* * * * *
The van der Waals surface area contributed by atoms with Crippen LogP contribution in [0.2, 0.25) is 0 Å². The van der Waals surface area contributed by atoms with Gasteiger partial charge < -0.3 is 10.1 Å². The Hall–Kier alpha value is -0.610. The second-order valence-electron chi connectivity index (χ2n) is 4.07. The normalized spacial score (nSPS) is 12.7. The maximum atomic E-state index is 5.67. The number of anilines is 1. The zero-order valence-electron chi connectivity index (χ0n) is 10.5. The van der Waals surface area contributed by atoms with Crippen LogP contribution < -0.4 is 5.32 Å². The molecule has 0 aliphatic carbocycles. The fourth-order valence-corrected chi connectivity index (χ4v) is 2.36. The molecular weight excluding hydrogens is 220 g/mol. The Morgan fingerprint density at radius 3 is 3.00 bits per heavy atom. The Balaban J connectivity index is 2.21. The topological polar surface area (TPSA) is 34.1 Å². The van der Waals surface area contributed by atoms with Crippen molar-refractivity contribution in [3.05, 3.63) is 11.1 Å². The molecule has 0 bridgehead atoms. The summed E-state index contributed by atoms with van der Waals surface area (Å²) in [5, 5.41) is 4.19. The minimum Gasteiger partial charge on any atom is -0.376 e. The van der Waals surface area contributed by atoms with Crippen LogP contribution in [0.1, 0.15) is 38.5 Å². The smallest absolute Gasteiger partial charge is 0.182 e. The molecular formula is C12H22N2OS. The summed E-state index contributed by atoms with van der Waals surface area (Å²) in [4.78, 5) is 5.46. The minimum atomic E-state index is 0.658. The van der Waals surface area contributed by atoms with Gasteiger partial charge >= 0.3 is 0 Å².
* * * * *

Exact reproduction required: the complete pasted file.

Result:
The van der Waals surface area contributed by atoms with Crippen LogP contribution in [0.2, 0.25) is 0 Å². The van der Waals surface area contributed by atoms with Gasteiger partial charge < -0.3 is 10.1 Å². The Hall–Kier alpha value is -0.610. The second-order valence-electron chi connectivity index (χ2n) is 4.07. The normalized spacial score (nSPS) is 12.7. The maximum atomic E-state index is 5.67. The number of anilines is 1. The zero-order valence-electron chi connectivity index (χ0n) is 10.5. The van der Waals surface area contributed by atoms with Crippen LogP contribution < -0.4 is 5.32 Å². The molecule has 0 aliphatic carbocycles. The fourth-order valence-corrected chi connectivity index (χ4v) is 2.36. The molecular weight excluding hydrogens is 220 g/mol. The Morgan fingerprint density at radius 3 is 3.00 bits per heavy atom. The Balaban J connectivity index is 2.21. The topological polar surface area (TPSA) is 34.1 Å². The van der Waals surface area contributed by atoms with Crippen molar-refractivity contribution in [3.05, 3.63) is 11.1 Å². The molecule has 0 bridgehead atoms. The summed E-state index contributed by atoms with van der Waals surface area (Å²) in [5, 5.41) is 4.19. The minimum Gasteiger partial charge on any atom is -0.376 e. The van der Waals surface area contributed by atoms with Crippen LogP contribution in [0.1, 0.15) is 38.5 Å². The smallest absolute Gasteiger partial charge is 0.182 e. The molecular formula is C12H22N2OS. The summed E-state index contributed by atoms with van der Waals surface area (Å²) in [4.78, 5) is 5.46. The minimum atomic E-state index is 0.658. The van der Waals surface area contributed by atoms with Gasteiger partial charge >= 0.3 is 0 Å².